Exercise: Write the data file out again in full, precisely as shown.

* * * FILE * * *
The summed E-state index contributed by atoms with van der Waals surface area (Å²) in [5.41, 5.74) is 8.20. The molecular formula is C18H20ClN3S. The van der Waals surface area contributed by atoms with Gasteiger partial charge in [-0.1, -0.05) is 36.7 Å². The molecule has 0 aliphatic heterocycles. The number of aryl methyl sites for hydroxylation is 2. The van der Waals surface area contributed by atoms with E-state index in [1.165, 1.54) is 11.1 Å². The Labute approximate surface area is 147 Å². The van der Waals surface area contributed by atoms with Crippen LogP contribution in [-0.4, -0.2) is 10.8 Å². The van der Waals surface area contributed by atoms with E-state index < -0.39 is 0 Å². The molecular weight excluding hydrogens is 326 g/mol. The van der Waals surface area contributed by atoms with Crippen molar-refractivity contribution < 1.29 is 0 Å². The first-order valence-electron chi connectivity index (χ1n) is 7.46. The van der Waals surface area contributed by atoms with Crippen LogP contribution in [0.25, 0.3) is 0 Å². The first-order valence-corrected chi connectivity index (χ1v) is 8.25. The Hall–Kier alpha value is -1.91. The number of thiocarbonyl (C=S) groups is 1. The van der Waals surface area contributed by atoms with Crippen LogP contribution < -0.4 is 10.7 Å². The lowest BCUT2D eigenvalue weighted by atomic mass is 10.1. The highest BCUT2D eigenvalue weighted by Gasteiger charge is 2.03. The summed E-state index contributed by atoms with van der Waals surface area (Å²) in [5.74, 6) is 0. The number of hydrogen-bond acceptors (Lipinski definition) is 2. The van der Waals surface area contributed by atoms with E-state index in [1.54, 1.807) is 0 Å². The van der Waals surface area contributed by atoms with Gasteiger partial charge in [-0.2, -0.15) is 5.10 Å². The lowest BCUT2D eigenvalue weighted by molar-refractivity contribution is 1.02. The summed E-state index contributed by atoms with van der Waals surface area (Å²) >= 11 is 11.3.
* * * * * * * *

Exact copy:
The summed E-state index contributed by atoms with van der Waals surface area (Å²) in [5.41, 5.74) is 8.20. The molecular formula is C18H20ClN3S. The van der Waals surface area contributed by atoms with Gasteiger partial charge in [-0.1, -0.05) is 36.7 Å². The molecule has 0 aliphatic heterocycles. The number of aryl methyl sites for hydroxylation is 2. The van der Waals surface area contributed by atoms with E-state index in [1.165, 1.54) is 11.1 Å². The Labute approximate surface area is 147 Å². The van der Waals surface area contributed by atoms with Crippen LogP contribution in [-0.4, -0.2) is 10.8 Å². The van der Waals surface area contributed by atoms with E-state index < -0.39 is 0 Å². The molecular weight excluding hydrogens is 326 g/mol. The van der Waals surface area contributed by atoms with Crippen molar-refractivity contribution < 1.29 is 0 Å². The first-order valence-electron chi connectivity index (χ1n) is 7.46. The van der Waals surface area contributed by atoms with Crippen LogP contribution in [0.25, 0.3) is 0 Å². The first-order valence-corrected chi connectivity index (χ1v) is 8.25. The Hall–Kier alpha value is -1.91. The number of thiocarbonyl (C=S) groups is 1. The van der Waals surface area contributed by atoms with Crippen LogP contribution < -0.4 is 10.7 Å². The lowest BCUT2D eigenvalue weighted by atomic mass is 10.1. The highest BCUT2D eigenvalue weighted by Gasteiger charge is 2.03. The summed E-state index contributed by atoms with van der Waals surface area (Å²) in [5.74, 6) is 0. The number of hydrogen-bond acceptors (Lipinski definition) is 2. The van der Waals surface area contributed by atoms with E-state index in [1.54, 1.807) is 0 Å². The van der Waals surface area contributed by atoms with Gasteiger partial charge in [-0.2, -0.15) is 5.10 Å². The lowest BCUT2D eigenvalue weighted by molar-refractivity contribution is 1.02. The summed E-state index contributed by atoms with van der Waals surface area (Å²) >= 11 is 11.3.